raganwald
Thursday, December 13, 2007
  IT's time to stop blaming management
Enterprise systems do produce real, significant cost-savings by imposing standards and metrics on what was once chaos. But the result is inevitably software that’s inflexible and doesn’t grow well with the business. Enterprise software never ages well, it never evolves fast enough and it is always vulnerable to disruption — as you might expect of any system that adopts such a command-and-control, monolithic position with regard to its users.
—the aptly named blog discipline and punish

I’ll repeat one bit for emphasis: …The result is inevitably software that’s inflexible and doesn’t grow well with the business. Enterprise software never ages well, it never evolves fast enough and it is always vulnerable to disruption — as you might expect of any system that adopts such a command-and-control, monolithic position with regard to its users.

Now let me ask: Should we expect this to apply to finished Enterprise Software Applications and not to the code produced inside Enterprises? I think it applies decisively to Enterprise Code Bases, and this isn’t something we can blame on Pointy-Haired Bosses.

When an “Enterprise Architect” drives a Platform, Framework, Tool, and Language “Strategy” that is all about Command and Control over the users of same platforms, frameworks, tools, and languages, you get exactly the same result. And who uses these things? Developers. The moment your driving motivation is controlling developers and restricting what they do, you go down the exact same road and end up in the exact same place as when your driving motivation is command and control over users.

While some consider the slow rate of change of enterprise software to be a feature and not a bug this sort of logic isn’t very persuasive anymore and won’t fly far in the age of the web. The the web has clearly demonstrated that it’s possible to build a huge, stable, decentralized platform that still allow for all kinds of innovation without imposing undue restrictions on everybody and everything.

(Ironically the key ingredient may turn out to be trust, of all things, which is something any enterprises—being notoriously paranoid—are forever lacking.)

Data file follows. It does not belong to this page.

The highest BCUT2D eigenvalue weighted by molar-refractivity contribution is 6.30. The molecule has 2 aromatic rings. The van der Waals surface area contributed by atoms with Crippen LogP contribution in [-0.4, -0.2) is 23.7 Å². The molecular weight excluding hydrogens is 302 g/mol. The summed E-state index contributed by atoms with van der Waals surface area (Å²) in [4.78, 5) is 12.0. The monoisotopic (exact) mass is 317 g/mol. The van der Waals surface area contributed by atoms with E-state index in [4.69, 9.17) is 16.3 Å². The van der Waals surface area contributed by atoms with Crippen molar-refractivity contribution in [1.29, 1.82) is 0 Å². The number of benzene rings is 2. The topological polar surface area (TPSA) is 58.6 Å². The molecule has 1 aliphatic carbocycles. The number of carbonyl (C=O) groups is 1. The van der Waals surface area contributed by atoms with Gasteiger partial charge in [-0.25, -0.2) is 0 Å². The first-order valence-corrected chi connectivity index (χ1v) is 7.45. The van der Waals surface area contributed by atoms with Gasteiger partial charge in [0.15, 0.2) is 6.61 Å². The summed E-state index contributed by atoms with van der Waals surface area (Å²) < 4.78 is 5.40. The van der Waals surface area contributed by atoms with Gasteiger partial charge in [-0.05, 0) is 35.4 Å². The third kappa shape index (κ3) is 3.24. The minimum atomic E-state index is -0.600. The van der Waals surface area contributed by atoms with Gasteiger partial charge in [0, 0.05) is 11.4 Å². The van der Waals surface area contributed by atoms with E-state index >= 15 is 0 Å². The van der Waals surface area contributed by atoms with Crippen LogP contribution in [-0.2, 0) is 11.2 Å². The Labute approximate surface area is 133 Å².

ibid.

Software built with tools and policies that fight developers at every step is frighteningly difficult to change, it resists evolution tooth and nail. The argument that it has a lower Total Cost of Ownership in the long run is not just wrong, it turns out to be badly wrong: software developed by people in straight jackets is more expensive to maintain, not less expensive.1

Centralization is a bug… Anything in the system that requires central authority, that’s something that holds you back.
—Tim Bray, Message From the Web

I am not saying that Anarchy is a viable alternative to Bondage and Discipline. Lots of businesses fail from having too little structure, and software is no different than business in that respect. However, we see plenty of businesses that thrive by pushing decisions downwards, flattening their management structure, by motivating people to do the right thing, by making a commitment to quality staffing, and—yes, it’s true—by choosing to right-size their teams and resist the temptation to grow for growth’s sake.

There is no golden hammer, no silver bullet. It is hard for businesses to thrive and succeed in an environment of change, and it is hard for IT departments as well. But we have to wake up and smell the coffee. We can only blame “management” for so much, and then we have to turn our attention to our own practises, to the mistakes we make that mirror the mistakes they make.



  1. Oh yeah? Where’s your study to prove it? Good question. I pulled that statement right out of my assets, to tell you the truth. Pure opinion based on the Appeal to Authority (20+ years of experience) and Confirmation Bias (successful projects) fallacies. I was going to pull that line, but I find it outrageous that tool vendors and their sycophants promote TCO as a benefit of their approaches without the slightest credible evidence backing it up.

    Honestly, can anyone produce a study that shows business software written in Popular Language X has a lower TCO than business software written in Lisp? Or Python? Or ML? Or Ruby? Anyone? Anyone? The only things I can find when I look are obvious Blowhard Job studies by consulting groups funded by vendors.

    Does anyone really know?

    I have decided that I no longer accept such claims at face value. Not even my own.
 

Comments on “IT's time to stop blaming management:
Whenever I hear people talking TCO, especially as related to any one particular language/widget etc, my first response is siooma.. and then at least listen to the ones that stick around. With so many independent variables in any given situation, TCO talk is often no better than astrology.
 
"The the web has clearly demonstrated that it’s possible to build a huge, stable, decentralized platform that still allow for all kinds of innovation without imposing undue restrictions on everybody and everything."

This can actually give enterprise management a false sense of the direction. While we marvel at the successes of the online application diaspora, we fail to see thousands of failures. Producing a app that not only functions but is accessible is still the exception.

Most corporations would be unwilling to fund the effort the it took to turn the internet into an interactive playground.
 




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